Mushroom Sauce with Beans, Thyme + Bread and Jasmine Rice

Garlic White Beans with Rosemary + Bread and Jasmine Rice

Strawberries with Creole Cream Cheese, Coconut, and Honey

Thyme Lemon Champagne Cocktail

Ginger Bourbon Cooler

Herbal Lemonade

fruits, vegetables, and herbs from Crescent City Farmer’s Market, Hollygrove Farm and Market, City Park, and Lili and Miles’s Garden

Menu for Sunday

We’re still working on this menu for this Sunday’s TSAI House event, which will be from 6-9 at a downtown location, but the main components are in place and should look something like this:

Pickled Fennel and Cabbage

Kale Kimchi and Cantaloupe

Taiwanese Tea Eggs

Fried Ginger Okra and Tomato

Miso Tofu and Wakame

Jasmine Rice with Garlic and Sweet Pea Puree

Custard and Almond Fruit Tarts

Plum Cocktails and Iced Tea

Let us know if you’re coming at tsainola@gmail.com. Click here for a fun little write-up of one of our previous events.

Full Menu from Brunch on the Bayou

We continued testing our recipes throughout the week leading up to our Brunch on the Bayou in order to refine the flavors, textures, and experience of the food for our diners, the two dozen guests who had signed up to spend their Sunday morning with us over Bayou St. John. We were proud to share our interpretations of Taiwanese specialties that aren’t commonly available here on the Gulf Coast, and couldn’t have been happier with the clear skies, cooling breeze, and general good spirits that pervaded the event. Many thanks to Sarah and Danny for allowing us to stage the event out of their wee kitchen.

  1. After serving iced apple-ginger-green tea to our guests, we brought out plates of baked buns, each lightly stuffed with sweet potatoes, shiitake mushrooms, vermicelli, two types of Taiwanese greens (A-Ah Tsai and Gua Tsai), ginger, garlic, and a special barbeque sauce.
  2. Our second course consisted of salty soybean soup, shiitake mushroom beignets, and rice rolls. Salty soybean soup is essentially curdled soy milk that is flavored with sesame oil, rice vinegar, and scallions. Instead of the traditional crueller, we served the soup with shiitake mushroom beignets because we try to get mushrooms into pretty much everything we serve and because we don’t own any pans wide enough with which to deep fry cruellers. Rice rolls accompanied the beignets and soup — each a slightly sweet combination of black rice and brown rice formed around a filling of fried tofu, roasted seaweed, and salted radish. Rice rolls are ubiquitous in the streets of Taiwan, with vendors parked outside of subway stations and busy intersections ready to wrap up each customer’s choice of fillings into a delicious meal-to-go in a matter of seconds and for a buck or two.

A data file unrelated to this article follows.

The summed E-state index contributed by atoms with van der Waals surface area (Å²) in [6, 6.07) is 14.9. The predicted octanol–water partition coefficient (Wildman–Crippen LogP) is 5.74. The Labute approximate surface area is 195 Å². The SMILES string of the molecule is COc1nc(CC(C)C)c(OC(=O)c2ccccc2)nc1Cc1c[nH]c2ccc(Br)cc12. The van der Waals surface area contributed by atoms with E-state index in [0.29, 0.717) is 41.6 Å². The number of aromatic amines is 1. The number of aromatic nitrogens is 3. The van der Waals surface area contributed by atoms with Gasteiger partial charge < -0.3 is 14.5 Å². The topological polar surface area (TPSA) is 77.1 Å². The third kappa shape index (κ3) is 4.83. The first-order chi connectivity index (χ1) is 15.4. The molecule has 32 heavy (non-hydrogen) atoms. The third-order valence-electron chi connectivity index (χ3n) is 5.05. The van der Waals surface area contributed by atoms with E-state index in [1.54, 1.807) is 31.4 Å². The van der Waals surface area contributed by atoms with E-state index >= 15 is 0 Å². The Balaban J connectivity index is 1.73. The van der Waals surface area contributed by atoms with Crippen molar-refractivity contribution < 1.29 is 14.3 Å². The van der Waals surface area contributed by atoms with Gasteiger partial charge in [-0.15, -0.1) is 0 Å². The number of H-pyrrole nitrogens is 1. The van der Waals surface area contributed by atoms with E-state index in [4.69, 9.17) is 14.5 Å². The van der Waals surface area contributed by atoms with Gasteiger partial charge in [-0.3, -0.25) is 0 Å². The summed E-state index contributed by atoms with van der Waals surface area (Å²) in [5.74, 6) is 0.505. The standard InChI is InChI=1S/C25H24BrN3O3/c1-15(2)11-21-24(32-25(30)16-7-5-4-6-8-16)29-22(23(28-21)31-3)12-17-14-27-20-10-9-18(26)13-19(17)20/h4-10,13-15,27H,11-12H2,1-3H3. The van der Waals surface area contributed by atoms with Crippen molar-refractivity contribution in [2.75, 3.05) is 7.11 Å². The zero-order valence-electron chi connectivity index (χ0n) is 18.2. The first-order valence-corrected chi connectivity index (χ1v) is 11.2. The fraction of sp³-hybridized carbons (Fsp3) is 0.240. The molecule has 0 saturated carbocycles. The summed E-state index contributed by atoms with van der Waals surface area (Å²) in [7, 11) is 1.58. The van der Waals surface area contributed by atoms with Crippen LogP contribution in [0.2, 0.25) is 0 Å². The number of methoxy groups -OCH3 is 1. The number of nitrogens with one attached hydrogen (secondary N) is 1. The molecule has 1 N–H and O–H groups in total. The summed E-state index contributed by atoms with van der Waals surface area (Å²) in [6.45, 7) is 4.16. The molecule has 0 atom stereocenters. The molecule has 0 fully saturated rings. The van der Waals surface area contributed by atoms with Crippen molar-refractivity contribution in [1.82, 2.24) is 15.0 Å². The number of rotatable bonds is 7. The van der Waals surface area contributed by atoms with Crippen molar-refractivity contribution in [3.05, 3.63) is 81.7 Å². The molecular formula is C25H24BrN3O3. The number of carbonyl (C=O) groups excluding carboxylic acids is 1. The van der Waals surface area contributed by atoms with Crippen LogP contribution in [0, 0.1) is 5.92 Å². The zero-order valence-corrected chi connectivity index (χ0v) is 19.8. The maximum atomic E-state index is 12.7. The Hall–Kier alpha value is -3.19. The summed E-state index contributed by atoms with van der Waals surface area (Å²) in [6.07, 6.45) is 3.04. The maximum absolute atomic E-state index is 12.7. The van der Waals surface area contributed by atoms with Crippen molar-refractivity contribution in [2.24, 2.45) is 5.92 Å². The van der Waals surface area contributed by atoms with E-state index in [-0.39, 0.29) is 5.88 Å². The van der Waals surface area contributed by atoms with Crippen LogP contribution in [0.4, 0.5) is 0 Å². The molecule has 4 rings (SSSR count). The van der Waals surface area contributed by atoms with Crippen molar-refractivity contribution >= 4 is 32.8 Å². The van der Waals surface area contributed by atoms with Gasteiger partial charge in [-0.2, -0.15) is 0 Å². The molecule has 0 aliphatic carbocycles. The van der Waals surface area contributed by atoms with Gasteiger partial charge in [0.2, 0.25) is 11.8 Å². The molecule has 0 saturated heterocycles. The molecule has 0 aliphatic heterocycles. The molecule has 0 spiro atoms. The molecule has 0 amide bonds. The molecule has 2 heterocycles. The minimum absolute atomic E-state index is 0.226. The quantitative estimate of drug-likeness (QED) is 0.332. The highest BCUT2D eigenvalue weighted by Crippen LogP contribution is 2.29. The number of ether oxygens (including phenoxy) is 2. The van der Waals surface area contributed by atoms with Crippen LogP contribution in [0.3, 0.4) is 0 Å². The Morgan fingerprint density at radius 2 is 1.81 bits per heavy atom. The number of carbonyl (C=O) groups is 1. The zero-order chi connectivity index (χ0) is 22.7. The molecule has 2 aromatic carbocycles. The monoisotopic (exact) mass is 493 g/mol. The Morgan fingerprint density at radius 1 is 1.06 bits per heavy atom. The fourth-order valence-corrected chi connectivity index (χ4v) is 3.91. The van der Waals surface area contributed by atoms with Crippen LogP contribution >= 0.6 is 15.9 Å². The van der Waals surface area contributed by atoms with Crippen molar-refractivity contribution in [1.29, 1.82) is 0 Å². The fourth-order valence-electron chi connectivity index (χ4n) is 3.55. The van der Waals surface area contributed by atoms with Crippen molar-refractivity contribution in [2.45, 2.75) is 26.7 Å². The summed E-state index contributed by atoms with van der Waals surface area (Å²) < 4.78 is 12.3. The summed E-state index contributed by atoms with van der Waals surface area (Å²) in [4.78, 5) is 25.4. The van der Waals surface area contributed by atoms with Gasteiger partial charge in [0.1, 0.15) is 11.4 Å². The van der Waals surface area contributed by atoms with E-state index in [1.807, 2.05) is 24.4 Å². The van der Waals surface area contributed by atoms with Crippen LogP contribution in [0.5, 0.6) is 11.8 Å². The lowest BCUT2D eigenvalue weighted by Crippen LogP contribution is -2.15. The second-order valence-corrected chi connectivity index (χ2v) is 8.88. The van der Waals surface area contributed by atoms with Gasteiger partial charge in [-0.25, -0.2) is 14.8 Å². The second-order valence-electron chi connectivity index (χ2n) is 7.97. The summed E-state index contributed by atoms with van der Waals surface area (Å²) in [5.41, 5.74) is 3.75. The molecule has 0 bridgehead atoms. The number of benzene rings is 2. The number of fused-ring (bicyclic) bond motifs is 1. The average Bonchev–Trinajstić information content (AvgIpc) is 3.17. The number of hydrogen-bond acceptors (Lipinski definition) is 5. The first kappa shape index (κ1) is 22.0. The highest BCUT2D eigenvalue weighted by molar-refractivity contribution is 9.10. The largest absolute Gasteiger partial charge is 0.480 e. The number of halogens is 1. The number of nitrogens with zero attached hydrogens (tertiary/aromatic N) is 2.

3. Almond tofu with mung beans, lotus seeds, and a honey sauce comprised the third course. We created the sauce by reducing the sweet broth in which we cooked the mung beans and lotus seeds, and cooking that down with local honey. The almond tofu is a traditional Taiwanese dessert that is thickened and set with agar agar (made from seaweed) rather than gelatin.
  4. We wrapped up the meal with spoonfuls of sweet fermented rice with a little orange zest on top. Our friend Alice claims that fermented rice was sick food in her childhood, but we’ve always thought of it as a special treat best enjoyed with clear sinuses, so that the hint of alcohol and the remarkable sweetness of rice unlocked through the fermentation process can be fully appreciated.

Recipe: Coconut Ginger Rice Pudding

Rice pudding is one of our favorite things to make. Leftover rice, spices, and a few other ingredients are all that’s needed for a quick and delicious dessert. Here’s our recipe for coconut ginger rice pudding, which we served at our noodles and music event earlier in August.

Ingredients: cooked rice, ginger, cardamon, cinnamon, nutmeg, golden raisins, coconut milk, sugar

1. Cover cooked rice with water and bring to a boil.

2. While bringing the rice to a boil, mince copious amounts of ginger, and add to the pot with the other spices and golden raisins. Use a fair bit of cardamon — approximately a teaspoon or so for each cup of rice, and just a dash of the other spices.

3. Gently boil mixture for 15-20 minutes, or until the grains of rice have started break down and the contents of the pot have begun to thicken.

4. Add coconut milk to taste, and return to a slow boil. Cook for 5-10 minutes.

5. Mix in sugar to taste. We like to use a turbinado sugar to sweeten and thicken the pudding, but any kind of sugar will do. Of course, a darker sugar will change the color of the pudding, if that is a consideration.

6. Serve hot or cold.